WorldBirds database is building the bigger picture from birder’s notes

By nick.langley, Fri, 16/12/2011 - 15:10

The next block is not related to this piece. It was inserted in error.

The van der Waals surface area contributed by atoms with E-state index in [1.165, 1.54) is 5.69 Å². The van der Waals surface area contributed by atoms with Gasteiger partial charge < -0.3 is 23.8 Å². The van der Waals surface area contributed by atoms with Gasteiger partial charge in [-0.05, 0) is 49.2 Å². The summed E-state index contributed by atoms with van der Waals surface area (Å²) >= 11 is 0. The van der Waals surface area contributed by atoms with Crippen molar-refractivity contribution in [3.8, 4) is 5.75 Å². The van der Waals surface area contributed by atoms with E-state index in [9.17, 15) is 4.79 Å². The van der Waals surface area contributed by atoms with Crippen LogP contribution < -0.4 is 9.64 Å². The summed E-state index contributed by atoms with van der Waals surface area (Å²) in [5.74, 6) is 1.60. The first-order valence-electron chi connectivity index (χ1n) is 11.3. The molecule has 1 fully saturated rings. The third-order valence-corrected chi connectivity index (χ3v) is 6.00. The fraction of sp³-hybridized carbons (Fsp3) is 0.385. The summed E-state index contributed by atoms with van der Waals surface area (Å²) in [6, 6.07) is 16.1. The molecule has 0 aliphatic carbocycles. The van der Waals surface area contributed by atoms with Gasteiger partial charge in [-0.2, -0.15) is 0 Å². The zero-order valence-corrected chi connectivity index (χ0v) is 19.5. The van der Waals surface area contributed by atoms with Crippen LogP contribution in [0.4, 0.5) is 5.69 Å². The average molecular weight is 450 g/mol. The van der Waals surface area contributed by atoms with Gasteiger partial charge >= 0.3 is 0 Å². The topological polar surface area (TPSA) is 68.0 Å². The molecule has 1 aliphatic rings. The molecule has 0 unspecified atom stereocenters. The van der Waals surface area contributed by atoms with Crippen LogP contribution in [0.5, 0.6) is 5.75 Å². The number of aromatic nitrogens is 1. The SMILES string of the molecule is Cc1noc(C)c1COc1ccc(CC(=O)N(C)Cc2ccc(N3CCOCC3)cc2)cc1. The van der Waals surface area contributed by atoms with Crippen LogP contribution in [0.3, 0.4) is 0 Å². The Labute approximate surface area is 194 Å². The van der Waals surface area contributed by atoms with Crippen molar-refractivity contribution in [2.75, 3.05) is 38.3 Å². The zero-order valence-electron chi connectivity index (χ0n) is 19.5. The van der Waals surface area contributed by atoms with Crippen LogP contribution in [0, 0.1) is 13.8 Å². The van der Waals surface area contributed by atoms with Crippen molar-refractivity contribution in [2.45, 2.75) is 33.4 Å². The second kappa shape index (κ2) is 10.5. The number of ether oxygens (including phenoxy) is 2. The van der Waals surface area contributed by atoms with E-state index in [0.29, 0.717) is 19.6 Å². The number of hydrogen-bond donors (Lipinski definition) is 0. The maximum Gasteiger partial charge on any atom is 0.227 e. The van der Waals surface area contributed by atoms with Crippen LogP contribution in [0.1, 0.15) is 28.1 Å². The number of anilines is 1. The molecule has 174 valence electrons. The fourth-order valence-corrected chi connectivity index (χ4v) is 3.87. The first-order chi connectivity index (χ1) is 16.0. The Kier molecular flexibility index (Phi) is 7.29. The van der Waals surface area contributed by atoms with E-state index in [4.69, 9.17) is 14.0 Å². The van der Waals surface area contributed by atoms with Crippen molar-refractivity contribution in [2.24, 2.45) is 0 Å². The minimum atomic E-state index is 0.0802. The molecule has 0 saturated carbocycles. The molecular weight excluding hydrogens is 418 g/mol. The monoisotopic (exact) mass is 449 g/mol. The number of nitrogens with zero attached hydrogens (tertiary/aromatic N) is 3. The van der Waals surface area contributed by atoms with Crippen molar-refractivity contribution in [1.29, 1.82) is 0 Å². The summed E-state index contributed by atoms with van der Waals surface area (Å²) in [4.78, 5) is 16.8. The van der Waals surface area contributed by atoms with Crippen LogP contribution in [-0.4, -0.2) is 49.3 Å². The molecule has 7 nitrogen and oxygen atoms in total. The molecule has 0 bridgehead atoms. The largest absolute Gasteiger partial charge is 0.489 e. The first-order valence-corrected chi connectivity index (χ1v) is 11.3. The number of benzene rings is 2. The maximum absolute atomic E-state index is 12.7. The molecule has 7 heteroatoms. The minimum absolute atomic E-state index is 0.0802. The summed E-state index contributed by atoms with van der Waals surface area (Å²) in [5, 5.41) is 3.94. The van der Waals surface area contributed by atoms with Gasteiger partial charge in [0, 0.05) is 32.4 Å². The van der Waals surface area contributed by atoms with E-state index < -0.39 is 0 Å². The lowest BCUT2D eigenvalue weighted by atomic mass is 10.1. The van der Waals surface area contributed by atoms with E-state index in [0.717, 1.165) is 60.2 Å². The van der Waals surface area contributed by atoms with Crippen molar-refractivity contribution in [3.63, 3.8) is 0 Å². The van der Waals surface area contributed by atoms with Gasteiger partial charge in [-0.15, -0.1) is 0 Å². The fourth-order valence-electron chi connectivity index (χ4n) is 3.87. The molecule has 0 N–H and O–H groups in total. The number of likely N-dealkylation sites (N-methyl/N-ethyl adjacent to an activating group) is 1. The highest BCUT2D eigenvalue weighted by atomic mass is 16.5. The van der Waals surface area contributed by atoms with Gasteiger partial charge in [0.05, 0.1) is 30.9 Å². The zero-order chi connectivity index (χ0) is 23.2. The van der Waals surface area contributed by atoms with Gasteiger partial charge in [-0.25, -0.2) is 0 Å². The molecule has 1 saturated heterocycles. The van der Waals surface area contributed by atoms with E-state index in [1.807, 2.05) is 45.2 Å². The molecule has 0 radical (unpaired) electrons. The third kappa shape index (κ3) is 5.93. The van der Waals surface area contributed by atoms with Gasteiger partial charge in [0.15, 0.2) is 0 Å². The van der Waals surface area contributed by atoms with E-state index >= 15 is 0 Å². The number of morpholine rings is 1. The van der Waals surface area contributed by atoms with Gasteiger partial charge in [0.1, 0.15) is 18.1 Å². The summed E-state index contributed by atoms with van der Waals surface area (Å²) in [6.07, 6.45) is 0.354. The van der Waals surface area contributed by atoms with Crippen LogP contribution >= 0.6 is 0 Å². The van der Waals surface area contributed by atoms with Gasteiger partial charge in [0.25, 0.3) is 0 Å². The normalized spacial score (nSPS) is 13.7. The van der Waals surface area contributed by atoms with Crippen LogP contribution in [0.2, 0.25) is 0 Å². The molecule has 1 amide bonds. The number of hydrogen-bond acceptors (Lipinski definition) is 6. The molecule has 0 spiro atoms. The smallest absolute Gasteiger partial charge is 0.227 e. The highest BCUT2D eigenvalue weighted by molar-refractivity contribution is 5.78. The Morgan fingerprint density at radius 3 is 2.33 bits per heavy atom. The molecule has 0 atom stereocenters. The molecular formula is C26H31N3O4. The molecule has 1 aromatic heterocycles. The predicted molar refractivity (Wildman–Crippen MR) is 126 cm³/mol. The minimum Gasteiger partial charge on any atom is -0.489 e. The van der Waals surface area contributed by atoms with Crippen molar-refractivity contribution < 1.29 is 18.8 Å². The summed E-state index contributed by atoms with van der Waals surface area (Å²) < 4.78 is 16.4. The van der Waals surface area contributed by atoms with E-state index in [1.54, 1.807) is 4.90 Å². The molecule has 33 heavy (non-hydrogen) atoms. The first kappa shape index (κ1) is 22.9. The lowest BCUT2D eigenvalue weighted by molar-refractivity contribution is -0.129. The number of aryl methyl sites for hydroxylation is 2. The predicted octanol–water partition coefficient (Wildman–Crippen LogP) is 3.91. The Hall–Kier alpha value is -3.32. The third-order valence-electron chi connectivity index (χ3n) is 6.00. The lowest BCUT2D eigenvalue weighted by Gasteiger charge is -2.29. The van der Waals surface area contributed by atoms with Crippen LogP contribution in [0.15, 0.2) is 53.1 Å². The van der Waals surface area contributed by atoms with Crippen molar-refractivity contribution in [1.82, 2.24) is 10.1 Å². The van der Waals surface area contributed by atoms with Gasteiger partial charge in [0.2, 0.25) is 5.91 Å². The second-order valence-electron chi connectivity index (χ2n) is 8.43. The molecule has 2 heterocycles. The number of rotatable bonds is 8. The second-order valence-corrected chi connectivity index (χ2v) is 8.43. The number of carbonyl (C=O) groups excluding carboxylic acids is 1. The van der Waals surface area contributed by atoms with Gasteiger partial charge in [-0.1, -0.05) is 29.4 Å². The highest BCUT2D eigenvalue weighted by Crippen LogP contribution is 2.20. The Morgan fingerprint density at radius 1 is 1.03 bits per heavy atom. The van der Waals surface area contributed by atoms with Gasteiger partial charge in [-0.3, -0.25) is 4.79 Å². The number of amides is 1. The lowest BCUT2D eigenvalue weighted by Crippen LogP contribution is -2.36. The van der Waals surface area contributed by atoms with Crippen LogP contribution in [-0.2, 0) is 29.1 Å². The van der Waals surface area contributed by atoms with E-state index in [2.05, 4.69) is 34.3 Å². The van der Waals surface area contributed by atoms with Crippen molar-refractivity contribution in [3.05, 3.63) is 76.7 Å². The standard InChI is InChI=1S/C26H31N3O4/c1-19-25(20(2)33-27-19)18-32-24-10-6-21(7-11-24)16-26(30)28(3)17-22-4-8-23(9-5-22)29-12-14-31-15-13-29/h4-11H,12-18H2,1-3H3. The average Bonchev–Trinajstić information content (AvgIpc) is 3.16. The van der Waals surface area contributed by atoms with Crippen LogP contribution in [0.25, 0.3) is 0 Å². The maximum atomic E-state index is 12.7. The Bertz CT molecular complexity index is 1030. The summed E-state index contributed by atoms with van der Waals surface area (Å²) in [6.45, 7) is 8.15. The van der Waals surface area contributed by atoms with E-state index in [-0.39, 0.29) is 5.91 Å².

WorldBirds, the birdwatching database set up by BirdLife to record the observations of professional and citizen scientists all over the world, has passed the three million records milestone.  Most birders keep notes on what they have seen, and these notes can be extremely valuable for conservation at all levels, from local site protection to national and international policy-making. It is impossible for conservation organisations to visit all areas for all species, and what may seem like an unimportant sighting of a common species can be used to build up a bigger picture by the WorldBirds project.  WorldBirds is used not only to compile bird watching data, but to provide Birdlife Partners with a tool for monitoring Important Bird Areas, and to record data collected during formal structured surveys, such as the Wintering Birds Atlas, Breeding Birds Atlas and Bird Population Monitoring (or Common Bird Monitoring).   Broadly accessible and with a strong community structure, this global initiative by BirdLife International, the RSPB  (BirdLife in the UK) and Audubon (BirdLife in the USA) is establishing a vast database of bird and environmental information generated by birdwatchers and professionals.  Currently around 160 countries are involved, and over time more will be brought on-line as BirdLife Partners implement new systems, leading to better coverage. Some of these databases will be developed independently, but many will be based on a core system, developed with the intention of bringing on-line as many countries as possible quickly and with minimal expense.   “We installed the first system eight years ago, and the rest followed”, said  Loraiza Davies, International Data Officer at BirdLife and the RSPB. “Collectively we have involved over 16,000 regular users worldwide, who have provided data from more than 200,000 site visits, and over three million individual records.”  “If you add in all the other databases that link to WorldBirds, there are many millions more records”, explained Ian Fisher, Manager of the WorldBirds project at the RSPB. “The three million mark is for the core model systems only, most of which are in countries where there is little data available for conservation.”  Birdwatchers and conservationists from all over the world use the database to find the species present at a specific location, or the last locations where species of interest have been recorded.  “Recent analysis of WorldBird’s data has revealed that our databases can act as an early warning system of the change in species  populations”, said Loraiza Davies. “In many countries there are birdwatchers or birds enthusiasts tapping data in almost every day. In other places people are making more official use of WorldBirds, mainly using the system to report on structured surveys organised by the Birdlife Partner.  “In Portugal, they are using the WorldBird approach to record not only marine birds but also other marine species such as cetaceans (whales and dolphins), which once developed can be implemented by other countries as well. In Turkey,  conservationists are analysing the data to see coverage of species of interest, and designing surveys to study the gaps where they have not been reported, because people have not visited.”  Worldbirds provides each country with its own system linked to the map portal at www.worldbirds.org. This portal allows you to choose a country and submit your bird observations, so making a valuable contribution to bird conservation on a local, national and international scale.

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